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If you're looking for a Ruby job or for top Ruby talent, then you should check out Top Ruby Jobs. Top Ruby Jobs is a website dedicated to the best jobs available in the Ruby community.
If you’re doing proper test driven development on a large project, you may reach a point where your test suite gets a little too long to run conveniently. This week Joakim Kolsjö dropped us a line to let us know about testbot, a gem which makes it really easy to distribute your test processes across multiple computers.
Blogcast, by Tian Valdemar Davis, is a simplistic Rails 3 blogging engine which has some real nice intellegent defaults and tries to keep things simple so you can focus on writing. It has live post previews, SEO friendly URLs, uses Markdown, has akismet for comment spam filtering, the ability to preview comments before you post them, and a very simple admin screen.
The next time you need to do an autocomplete text field with Rails 3, you may want to check out the Rails 3 jQuery Autocomplete gem by Crowd Interactive. It works with active record and MongoDB, it supports formtastic, it comes with some testing helpers, and it’s very customizable so you won’t end up hacking up the gem if you need it to behave a little differently.
If you’re using Resque for your background processing and you’re dealing with large amounts of jobs, you probably have had the experience where a bunch of jobs fail all at once. ResqueCleaner by Tatsuya Ono allows you to display statistics on failed jobs, retry subsets of those failed jobs, remove failed jobs, and even filter through the failed jobs to get more information about what’s going on.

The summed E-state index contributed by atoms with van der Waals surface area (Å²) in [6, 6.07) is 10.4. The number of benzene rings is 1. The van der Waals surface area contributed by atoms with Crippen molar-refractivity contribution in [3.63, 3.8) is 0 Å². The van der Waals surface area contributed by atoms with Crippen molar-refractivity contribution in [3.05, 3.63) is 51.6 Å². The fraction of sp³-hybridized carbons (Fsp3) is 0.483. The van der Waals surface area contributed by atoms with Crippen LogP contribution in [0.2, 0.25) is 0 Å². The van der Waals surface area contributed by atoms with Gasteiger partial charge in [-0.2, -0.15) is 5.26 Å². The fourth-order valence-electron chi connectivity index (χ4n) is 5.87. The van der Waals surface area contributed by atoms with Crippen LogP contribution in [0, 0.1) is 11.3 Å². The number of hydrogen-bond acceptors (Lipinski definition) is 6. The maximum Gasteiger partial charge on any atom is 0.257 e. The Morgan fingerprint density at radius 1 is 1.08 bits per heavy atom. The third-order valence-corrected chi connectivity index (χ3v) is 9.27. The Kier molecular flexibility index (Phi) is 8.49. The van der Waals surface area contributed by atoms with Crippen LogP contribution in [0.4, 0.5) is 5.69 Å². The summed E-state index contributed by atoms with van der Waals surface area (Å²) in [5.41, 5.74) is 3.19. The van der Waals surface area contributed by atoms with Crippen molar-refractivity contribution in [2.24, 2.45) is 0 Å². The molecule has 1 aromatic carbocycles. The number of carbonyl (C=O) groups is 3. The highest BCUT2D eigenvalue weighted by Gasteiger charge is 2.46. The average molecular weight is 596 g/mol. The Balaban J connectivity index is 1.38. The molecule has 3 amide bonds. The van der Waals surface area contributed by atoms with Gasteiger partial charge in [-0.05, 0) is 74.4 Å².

When you add metric_fu to your project, you’re adding a ton of dependencies. Even if you’re only running metric_fu in your test environment, with bundler all those dependencies are going to get installed when you run bundle. This is why you may want to check out Metrical by Ian Heckler. Metrical is a small wrapper around metric_fu that allows it to run as an executable on any project.. No setup or configuration required.
When it comes to internationalization, you may be having nightmares about YAML files. This is where the Enrichments library by Paul Engel comes in. The Enrichments library allows you to edit the translations right there in the page itself. It uses jQuery to highlight what can be translated on the page and when you click it, it allows you to edit the text right there.
If you are new to Ruby and you want to take a large step down the path of Ruby enlightenment, then Ruby Koans is for you. It teaches some of the same things as TryRuby.org, but with the Koans you download a bunch of ruby files, and then run Rake. Each file contains tests you need to make pass, and as you code them up you inevitably learn more about Ruby and testing.
Ruby5 is released Tuesday and Friday mornings. To stay informed about and active with this podcast, we encourage you to do one of the following:
PreHeat, Dooby, Hijacker, Heroku Release Management, Solr=pwnt, Rails Dateinput, and Grape are all covered in some shame or form in today's Ruby5 podcast. No podcast friday since we have Thanksgiving.
Rails 3.0.3, Rails for Zombies, Hudson and Vagrant, csv_records, Mongrel2, ArchiveTree, and more are on this episode of Ruby5.
More interviews with Charles Nutter, Glenn Vanderburg, and David Chelimsky from RubyConf X, as well as Fuubar, minitest/benchmark, and Sucker are all on this episode of Ruby5.
Nathaniel Bibler, Les Hill, and Dave Bock live at RubyConf, chasing down speakers for interviews. In this episode we chat with Jim Weirich, Jonas Nicklas, CJ Kihlbom, and Aaron Patterson about their talks.
Looking to learn about Ruby? Take a look at the Ruby Path on Code School
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